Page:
11 Mar Tax clearance: Why is it so important?
A tax clearance certificate provides written confirmation from SARS that a taxpayers affairs are in order at the date of issue of the certificate. In many circumstances, these certificates become a prerequisite for the final approval of many business contracts.
They are required by industry for a number of reasons – leasing a property, emigrating, foreign investment allowances and government tenders.
Government will use a tax clearance certificate to determine the Compliance of individuals and organisations. A tax clearance certificate covers ALL taxes (Income Tax, Provisional Tax, VAT, PAYE, UIF and SDL).
Now that we know what a Tax Clearance is, let’s talk about why it is so important.
It has become an integral part of the South African economy, and being compliant with tax laws is essential to keep the system working for all and supports the programs and services that improve lives.
Common Mistakes that taxpayers make
Provisional taxpayers typically repeat the same mistakes each year when it comes to filing their first and second provisional tax returns.
According to SARS
The more common mistakes include:
- Not becoming aware of provisional taxpayer status and obligation to file (EVERY director of a company IS a provisional taxpayer)
- Filing late returns or not filing at all;
- Underestimating taxable income; and
- Making late payment of provisional tax.
Avoid Imposition of Penalties and Interest
Taxpayers who become aware that they may have made a mistake such as any of the above must contact a tax professional to see whether an application may be made to SARS to try and rectify the error, correct the tax filing and avoid penalties and interest.
A 10% late payment penalty is automatically applied to any late payment… this penalty is added on to the tax payable amount, and taxpayers are charged a high interest rate on both, until payment is made.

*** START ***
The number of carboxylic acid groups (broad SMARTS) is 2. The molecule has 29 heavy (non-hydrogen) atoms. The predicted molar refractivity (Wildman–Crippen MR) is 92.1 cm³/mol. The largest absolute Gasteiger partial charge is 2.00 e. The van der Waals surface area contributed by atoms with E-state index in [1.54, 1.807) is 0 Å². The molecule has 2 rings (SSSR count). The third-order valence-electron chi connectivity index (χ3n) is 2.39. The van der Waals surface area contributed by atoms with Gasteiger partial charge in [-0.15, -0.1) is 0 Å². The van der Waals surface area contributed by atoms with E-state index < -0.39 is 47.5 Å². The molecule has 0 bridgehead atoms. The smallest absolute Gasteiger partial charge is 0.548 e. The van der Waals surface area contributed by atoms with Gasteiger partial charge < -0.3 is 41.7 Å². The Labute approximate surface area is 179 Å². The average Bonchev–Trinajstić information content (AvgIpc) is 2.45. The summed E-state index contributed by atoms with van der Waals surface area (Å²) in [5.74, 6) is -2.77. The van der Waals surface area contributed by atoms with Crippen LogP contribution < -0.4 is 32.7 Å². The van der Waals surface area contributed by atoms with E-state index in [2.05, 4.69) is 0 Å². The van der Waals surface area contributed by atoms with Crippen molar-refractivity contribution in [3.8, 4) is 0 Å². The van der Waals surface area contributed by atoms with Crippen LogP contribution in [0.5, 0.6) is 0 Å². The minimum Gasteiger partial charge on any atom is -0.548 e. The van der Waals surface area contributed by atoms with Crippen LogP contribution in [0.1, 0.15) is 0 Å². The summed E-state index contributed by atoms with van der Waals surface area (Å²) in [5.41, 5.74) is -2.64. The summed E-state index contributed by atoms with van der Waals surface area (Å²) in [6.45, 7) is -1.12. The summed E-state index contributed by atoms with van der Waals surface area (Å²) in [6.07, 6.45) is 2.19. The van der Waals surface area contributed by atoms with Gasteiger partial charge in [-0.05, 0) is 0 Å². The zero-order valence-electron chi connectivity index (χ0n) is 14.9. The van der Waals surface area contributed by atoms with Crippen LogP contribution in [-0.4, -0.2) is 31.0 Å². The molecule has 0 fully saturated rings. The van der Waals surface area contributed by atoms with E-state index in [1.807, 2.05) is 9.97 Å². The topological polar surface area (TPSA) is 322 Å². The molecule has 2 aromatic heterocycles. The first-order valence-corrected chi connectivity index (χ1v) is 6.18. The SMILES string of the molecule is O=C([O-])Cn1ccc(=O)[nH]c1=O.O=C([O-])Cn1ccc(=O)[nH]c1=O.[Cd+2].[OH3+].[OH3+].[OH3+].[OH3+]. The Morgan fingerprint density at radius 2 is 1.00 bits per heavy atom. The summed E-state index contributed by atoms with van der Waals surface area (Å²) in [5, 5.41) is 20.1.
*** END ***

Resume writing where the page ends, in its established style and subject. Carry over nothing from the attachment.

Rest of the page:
They can face an additional admin penalty up to 200% of the value of the tax payable.
As per the SARS website; Provisional taxpayers are required to declare to SARS half their estimated taxable income within six months of the tax year (before 31 August) and their estimated total taxable income before the end of the tax year (28/29 February). The tax year for individuals runs from 1 March until 28/29 February of the following year.
It is very important that your final taxable income earned and declared on your personal income tax return be within 90% of the provisional taxable income declared in August and Feb each year. An additional penalty and interest is levied if this is not the case…
Regardless of whether you do or don’t agree with the admin penalty, it is advisable to submit the outstanding return to stop further admin penalties. The penalty will reoccur for every month the return(s) remains outstanding for a maximum of 35 months.
We all need to pay taxes, but nowhere does it say we need to leave a tip!
Contact us for any questions you have on this topic – we are here to help you get, and stay, tax compliant. This will ensure you always have access to opportunities that present themselves to you!